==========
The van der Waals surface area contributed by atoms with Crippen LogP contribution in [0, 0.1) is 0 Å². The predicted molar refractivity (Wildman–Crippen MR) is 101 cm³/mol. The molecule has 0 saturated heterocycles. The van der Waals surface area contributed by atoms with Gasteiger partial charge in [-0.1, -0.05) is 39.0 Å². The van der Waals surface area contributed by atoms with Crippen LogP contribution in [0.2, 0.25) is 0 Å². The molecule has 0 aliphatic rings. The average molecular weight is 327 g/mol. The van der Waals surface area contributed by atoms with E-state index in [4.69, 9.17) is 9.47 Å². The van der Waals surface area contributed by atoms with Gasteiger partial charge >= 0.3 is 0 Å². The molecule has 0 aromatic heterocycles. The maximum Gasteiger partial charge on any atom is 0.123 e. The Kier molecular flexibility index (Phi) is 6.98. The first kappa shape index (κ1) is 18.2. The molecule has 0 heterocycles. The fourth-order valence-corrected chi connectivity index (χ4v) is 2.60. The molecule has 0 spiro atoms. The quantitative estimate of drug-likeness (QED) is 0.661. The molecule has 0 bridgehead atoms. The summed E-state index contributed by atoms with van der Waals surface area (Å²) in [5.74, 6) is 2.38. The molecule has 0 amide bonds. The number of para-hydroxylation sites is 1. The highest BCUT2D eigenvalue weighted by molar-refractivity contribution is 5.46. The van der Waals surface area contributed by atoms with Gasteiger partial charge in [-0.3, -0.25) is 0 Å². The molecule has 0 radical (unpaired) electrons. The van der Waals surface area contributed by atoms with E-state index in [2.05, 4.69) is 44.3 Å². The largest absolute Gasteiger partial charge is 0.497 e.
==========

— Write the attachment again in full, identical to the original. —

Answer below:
The van der Waals surface area contributed by atoms with Crippen LogP contribution in [0, 0.1) is 0 Å². The predicted molar refractivity (Wildman–Crippen MR) is 101 cm³/mol. The molecule has 0 saturated heterocycles. The van der Waals surface area contributed by atoms with Gasteiger partial charge in [-0.1, -0.05) is 39.0 Å². The van der Waals surface area contributed by atoms with Crippen LogP contribution in [0.2, 0.25) is 0 Å². The molecule has 0 aliphatic rings. The average molecular weight is 327 g/mol. The van der Waals surface area contributed by atoms with E-state index in [4.69, 9.17) is 9.47 Å². The van der Waals surface area contributed by atoms with Gasteiger partial charge >= 0.3 is 0 Å². The molecule has 0 aromatic heterocycles. The maximum Gasteiger partial charge on any atom is 0.123 e. The Kier molecular flexibility index (Phi) is 6.98. The first kappa shape index (κ1) is 18.2. The molecule has 0 heterocycles. The fourth-order valence-corrected chi connectivity index (χ4v) is 2.60. The molecule has 0 spiro atoms. The quantitative estimate of drug-likeness (QED) is 0.661. The molecule has 0 bridgehead atoms. The summed E-state index contributed by atoms with van der Waals surface area (Å²) in [5.74, 6) is 2.38. The molecule has 0 amide bonds. The number of para-hydroxylation sites is 1. The highest BCUT2D eigenvalue weighted by molar-refractivity contribution is 5.46. The van der Waals surface area contributed by atoms with Gasteiger partial charge in [-0.3, -0.25) is 0 Å². The molecule has 0 radical (unpaired) electrons. The van der Waals surface area contributed by atoms with E-state index in [2.05, 4.69) is 44.3 Å². The largest absolute Gasteiger partial charge is 0.497 e.